August 23, 2023 at 4:07 p.m.
‘Who do you say I am?’
Who is Jesus right now, in this present moment for us?
WORD OF FAITH: A breakdown of each week's upcoming Sunday readings to better understand the Word of God at Mass.
In the Gospel for Sunday, Jesus explores a critical question with the disciples: “Who do people say that the Son of Man is?” The question isn’t strange for Jesus’ culture. Near Eastern people aren’t individualistic like people in our American culture. Experts describe them as dyad personalities — that is they depend on others to help them know who they are. So Jesus isn’t conducting a self-help session or a theology lesson with the disciples, he is getting feedback on his identity in the eyes of the community (see “The Cultural World of Jesus” by John J. Pilch.) The disciples have been following Jesus for a while now and have observed his words and actions. They could have responded: “You are a miracle worker, a Sabbath breaker, a resident of back-water Nazareth, a carpenter, a preacher of parables, a rabbi,” but they refer to other people’s opinions and to past prophets.
Then Jesus pointedly asks: “Who do you say that I am?” Simon Peter speaks up with an inspiration sent from God: “You are the Christ, the Son of the Living God.” Even though many times it appears that he wasn’t paying attention, Peter really knew Jesus!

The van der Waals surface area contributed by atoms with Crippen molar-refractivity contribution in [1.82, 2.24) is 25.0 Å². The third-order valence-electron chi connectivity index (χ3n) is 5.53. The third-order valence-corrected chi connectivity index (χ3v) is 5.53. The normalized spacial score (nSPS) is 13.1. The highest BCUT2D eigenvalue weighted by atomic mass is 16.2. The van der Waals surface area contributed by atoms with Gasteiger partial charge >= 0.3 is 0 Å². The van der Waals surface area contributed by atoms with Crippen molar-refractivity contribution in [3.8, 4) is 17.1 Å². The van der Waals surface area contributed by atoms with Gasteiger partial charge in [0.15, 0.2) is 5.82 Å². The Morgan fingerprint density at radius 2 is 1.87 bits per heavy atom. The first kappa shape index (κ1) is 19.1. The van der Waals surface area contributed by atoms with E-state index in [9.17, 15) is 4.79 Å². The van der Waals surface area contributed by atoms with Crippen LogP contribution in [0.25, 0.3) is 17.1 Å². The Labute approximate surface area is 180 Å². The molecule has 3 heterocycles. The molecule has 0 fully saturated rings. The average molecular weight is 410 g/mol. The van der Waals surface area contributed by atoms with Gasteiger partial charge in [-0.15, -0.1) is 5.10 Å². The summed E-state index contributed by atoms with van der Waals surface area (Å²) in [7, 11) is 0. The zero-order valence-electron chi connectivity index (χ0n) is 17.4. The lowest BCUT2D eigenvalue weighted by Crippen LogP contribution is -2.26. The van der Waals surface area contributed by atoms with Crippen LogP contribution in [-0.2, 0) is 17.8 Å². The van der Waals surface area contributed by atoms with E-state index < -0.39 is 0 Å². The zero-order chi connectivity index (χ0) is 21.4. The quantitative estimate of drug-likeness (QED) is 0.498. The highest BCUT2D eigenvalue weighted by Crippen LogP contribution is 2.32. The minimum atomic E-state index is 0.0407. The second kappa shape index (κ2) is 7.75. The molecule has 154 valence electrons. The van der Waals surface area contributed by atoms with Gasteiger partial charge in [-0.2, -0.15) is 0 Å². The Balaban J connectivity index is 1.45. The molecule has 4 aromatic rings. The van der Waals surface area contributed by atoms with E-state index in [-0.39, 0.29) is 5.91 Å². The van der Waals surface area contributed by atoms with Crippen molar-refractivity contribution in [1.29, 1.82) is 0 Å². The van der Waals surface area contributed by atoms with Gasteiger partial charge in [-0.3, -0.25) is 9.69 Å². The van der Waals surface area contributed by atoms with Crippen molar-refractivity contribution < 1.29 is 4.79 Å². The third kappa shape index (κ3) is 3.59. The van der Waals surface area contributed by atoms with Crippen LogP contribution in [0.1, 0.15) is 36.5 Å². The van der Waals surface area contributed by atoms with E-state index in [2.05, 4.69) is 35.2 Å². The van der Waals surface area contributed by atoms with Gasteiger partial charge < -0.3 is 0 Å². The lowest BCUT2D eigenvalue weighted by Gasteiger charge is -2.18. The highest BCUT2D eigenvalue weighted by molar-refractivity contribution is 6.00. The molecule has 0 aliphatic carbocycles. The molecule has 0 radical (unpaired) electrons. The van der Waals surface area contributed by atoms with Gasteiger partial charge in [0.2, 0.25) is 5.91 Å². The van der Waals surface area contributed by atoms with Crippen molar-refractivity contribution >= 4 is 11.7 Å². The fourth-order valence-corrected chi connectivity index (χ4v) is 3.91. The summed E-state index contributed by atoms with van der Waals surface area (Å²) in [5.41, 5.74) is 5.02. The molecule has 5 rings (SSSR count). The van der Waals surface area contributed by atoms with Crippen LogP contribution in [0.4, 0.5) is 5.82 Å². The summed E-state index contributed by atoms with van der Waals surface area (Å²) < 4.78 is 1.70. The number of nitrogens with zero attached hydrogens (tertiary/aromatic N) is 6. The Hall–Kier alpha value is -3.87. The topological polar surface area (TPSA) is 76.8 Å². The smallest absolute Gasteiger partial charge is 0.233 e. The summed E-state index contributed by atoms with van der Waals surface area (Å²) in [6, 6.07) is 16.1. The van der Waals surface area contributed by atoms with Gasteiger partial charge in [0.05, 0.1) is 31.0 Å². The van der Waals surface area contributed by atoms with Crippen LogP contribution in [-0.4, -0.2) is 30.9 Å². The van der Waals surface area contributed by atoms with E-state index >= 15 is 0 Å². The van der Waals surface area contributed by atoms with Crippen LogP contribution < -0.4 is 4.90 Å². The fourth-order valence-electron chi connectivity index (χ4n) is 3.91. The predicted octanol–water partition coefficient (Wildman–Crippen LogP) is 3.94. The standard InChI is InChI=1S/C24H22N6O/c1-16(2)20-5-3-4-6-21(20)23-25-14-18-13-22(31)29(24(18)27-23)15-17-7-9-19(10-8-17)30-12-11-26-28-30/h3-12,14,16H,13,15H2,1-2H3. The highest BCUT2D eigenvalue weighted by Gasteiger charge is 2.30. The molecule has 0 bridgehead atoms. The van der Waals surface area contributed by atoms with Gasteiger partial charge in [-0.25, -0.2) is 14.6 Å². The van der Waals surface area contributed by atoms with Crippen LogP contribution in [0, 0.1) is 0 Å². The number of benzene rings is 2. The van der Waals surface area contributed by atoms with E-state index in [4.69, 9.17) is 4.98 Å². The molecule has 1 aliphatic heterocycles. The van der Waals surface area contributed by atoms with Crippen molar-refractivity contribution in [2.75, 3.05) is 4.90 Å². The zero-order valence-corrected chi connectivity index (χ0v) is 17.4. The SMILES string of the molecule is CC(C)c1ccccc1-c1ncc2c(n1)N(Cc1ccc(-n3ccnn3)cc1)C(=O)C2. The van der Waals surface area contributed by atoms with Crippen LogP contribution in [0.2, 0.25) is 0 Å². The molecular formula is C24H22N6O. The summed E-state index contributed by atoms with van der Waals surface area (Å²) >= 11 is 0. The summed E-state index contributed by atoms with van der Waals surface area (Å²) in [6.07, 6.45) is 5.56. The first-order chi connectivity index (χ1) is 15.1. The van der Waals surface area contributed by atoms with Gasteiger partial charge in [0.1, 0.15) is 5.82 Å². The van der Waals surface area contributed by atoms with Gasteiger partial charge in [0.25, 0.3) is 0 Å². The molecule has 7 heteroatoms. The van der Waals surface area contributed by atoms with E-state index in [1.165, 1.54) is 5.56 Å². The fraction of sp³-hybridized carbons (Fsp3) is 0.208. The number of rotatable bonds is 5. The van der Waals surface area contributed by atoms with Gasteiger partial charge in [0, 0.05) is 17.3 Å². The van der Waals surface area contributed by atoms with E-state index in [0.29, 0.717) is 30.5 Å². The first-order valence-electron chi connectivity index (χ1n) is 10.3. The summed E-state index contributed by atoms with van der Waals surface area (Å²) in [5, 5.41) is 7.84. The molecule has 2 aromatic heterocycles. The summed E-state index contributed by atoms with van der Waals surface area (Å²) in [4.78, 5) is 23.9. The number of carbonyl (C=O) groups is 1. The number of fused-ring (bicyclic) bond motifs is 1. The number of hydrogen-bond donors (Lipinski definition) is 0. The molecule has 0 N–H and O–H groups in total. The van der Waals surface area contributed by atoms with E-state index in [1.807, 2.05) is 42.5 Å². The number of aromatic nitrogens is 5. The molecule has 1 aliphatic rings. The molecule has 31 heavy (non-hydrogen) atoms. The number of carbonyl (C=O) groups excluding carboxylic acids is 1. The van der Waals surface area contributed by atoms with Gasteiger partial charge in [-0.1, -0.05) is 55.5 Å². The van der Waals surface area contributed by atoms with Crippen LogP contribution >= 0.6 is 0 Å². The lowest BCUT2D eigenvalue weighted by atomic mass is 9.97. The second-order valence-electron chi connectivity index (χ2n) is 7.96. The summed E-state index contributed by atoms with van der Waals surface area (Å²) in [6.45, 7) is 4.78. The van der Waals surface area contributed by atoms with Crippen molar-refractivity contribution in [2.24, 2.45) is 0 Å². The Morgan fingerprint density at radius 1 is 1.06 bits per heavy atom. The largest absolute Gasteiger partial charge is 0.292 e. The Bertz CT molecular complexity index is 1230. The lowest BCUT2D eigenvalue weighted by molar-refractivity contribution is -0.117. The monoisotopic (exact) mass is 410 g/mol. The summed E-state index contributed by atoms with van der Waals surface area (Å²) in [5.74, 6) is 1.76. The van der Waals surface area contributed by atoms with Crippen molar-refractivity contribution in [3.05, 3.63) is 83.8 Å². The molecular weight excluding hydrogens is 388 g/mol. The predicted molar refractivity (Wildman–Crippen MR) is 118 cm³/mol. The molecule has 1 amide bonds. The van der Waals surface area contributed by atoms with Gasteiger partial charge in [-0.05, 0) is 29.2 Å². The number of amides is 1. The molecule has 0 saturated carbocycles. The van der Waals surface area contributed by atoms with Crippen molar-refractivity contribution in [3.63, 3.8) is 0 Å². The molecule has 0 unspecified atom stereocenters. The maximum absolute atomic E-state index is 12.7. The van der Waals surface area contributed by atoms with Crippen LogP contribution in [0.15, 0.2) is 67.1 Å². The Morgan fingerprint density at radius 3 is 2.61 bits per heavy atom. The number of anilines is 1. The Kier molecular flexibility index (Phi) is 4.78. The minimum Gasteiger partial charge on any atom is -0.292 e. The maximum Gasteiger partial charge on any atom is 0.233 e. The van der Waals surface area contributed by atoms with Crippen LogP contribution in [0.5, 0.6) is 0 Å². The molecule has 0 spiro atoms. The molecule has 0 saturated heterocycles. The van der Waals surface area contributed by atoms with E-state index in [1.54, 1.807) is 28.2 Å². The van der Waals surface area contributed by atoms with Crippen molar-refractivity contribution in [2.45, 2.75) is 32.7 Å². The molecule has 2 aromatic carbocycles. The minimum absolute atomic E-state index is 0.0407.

Jesus praises Peter and promises that he will be the rock on which the church is built; he will be the key-keeper, the Chamberlin of the household! He is the “first” among the apostles in leadership. This text is the bedrock of the Catholic belief in Petrine authority.
Peter’s privileged, foundational place is certainly shown in this Gospel. It is underscored by the reading from the Prophet Isaiah. Shebna, the “master of the palace,” the Chamberlin, is being replaced by Hilkiah, God’s servant. Isaiah describes the favors God will shower on Hilkiah — authority and the Key of the House of David; he is second only to the King.
While the emphasis of the Gospel is on Peter and his role as first among the apostles, it holds other important reflection points for us. Jesus’ question — “But who do you say that I am” — is directed at each one of the disciples, which is to say, at each one of us. Do we respond with answers from the past? Is Jesus a long-gone prophet or preacher? Is he an answer from one of our catechism questions? Is he the moral inquisitor of our teen years or the safety net of adulthood? Who is he right now, in this present moment for us?
Peter’s response to Jesus was dynamic: “You are the Christ, the son of the Living God.” How do we relate to that? What does it mean that Jesus is the Christ? Is he truly the Risen Lord, the Cosmic One whose presence fills the heavens and the earth? Is he the loving friend who desires our company, our conversation? Is he the Compassionate one who calls us to extend welcome and respect for all?
As believers, we are called to reflect deeply on who Jesus is for us, now. Only by doing this, only by learning more about him, only by engaging with him in prayer, only by meeting him in the Scriptures and the sacraments can we truly follow him. As we learn more about Jesus, as we discover his beauty, goodness and truth then we also come to know and understand our truest and deepest selves!